Using the country's enormous oil revenues, Sheikh Zayed built up institutions such as hospitals, schools and universities and made it possible for UAE citizens to enjoy free access to them. He also decreed that the State would undertake the cost of foreign health care for those families unable to afford it. Land was also often distributed gratis. However, whilst this policy benefited many landless families, enormously wealthy clans and individuals were given free land grants in proportion to their status and influence with the royal family. His majlis (a traditional Arab consultation council) was open to the public, and as well as discussing national and personal issues, he enjoyed hearing people's opinions on poetry, as well as recitals by new and young poets. His tolerance towards other people and their faiths was evident, and he allowed the building of religious buildings such as churches and temples. This is perhaps one of his most important attributes, which endeared him to the vast multitudes of expatriate workers who make up approximately three quarters of the population of the UAE. Zayed was also an advocate of women's rights and the education and participation of women in the work force, within traditional parameters. His views regarding this issue were considerably more liberal than his contemporaries in the GCC nations.
In 1999, while he was in a hospital for some tests, the people of the UAE wrote him a personal thank-you letter with 1.5 million signatures. He underwent a kidney transplant in 2000.
On November 2, 2004, Sheikh Zayed passed away, as announced by Abu Dhabi TV. He was believed to be 86 years old. No official cause of death was given; however he was in London recently undergoing hospital treatment.
His eldest son, Sheikh Khalifa bin Zayed Al Nahayan, born in 1948, took an increasing role in the government from the 1990s; he was ratified as president of the United Arab Emirates by his fellow rulers on the Supreme Council directly after his father's death.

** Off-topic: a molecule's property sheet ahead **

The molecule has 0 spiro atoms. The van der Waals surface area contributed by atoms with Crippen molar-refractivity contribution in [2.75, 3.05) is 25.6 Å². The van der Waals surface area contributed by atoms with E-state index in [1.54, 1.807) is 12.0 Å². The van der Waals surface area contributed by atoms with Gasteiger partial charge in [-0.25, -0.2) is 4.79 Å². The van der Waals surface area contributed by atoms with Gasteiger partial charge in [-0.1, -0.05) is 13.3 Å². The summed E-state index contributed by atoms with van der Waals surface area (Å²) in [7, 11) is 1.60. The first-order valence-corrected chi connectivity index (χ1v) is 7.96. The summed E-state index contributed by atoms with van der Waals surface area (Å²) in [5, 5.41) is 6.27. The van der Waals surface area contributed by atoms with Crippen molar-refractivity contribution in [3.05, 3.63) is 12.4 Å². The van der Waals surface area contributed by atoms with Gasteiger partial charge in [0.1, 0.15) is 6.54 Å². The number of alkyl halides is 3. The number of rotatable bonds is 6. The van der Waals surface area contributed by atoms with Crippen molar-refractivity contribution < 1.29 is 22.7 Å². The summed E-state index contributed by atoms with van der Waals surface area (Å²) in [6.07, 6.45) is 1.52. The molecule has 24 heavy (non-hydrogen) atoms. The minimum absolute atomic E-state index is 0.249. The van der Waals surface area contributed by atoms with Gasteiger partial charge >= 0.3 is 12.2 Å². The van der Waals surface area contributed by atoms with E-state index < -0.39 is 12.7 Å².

Sheikh Zayed's critics point to the vast sums of the state's wealth that he accumulated for himself and his family, significantly dwarfing the amounts channeled to charitable contributions. Many poor Arabs regard with contempt what they insist is his wasteful extreavegance. One of his weddings landed in the Guinness Book of Records for being the most expensive in the world. They also point out that it was not his own wealth that he was distributing, but the nation's. Nevertheless, they were important contributions that affected countless lives. Some of his charitable acts included adopting hundreds of orphans and building several hospitals both in the UAE and abroad (in Europe, Asia and Africa). Zayed's supporters maintain that much of his charitable work went unadvertised, and was merely known through popular word-of-mouth. Some critics dispute this, saying that the state-run media enthusiastically publicized his philanthropy.
There was no denying his personal popularity in his native land, however, and his popularity stands independently of his generosity. He was admired as a relatively simple man who guarded his people's culture and traditions and presented a civilized image of the UAE to the rest of the world; he was the undisputed father of his nation. The flood of emotions at the news of his death was genuine, and felt all over the country, by nationals and non-nationals alike. He was a man respected across the globe, especially in the US and Europe due to his pro-western stance. Although he was opposed to democracy in any form, he nevertheless avoided virtually all taint of authoritarianism, and was in fact viewed as a moderate and gentle ruler. He shall be remembered as one of the most important leaders of the Arabian Peninsula in recent history.
- Sheikh Zayed's website (http://www.sheikhzayed.com/index_noflash.htm)
- UAE embassy obituary profile (http://uae-embassy.org/profile.htm)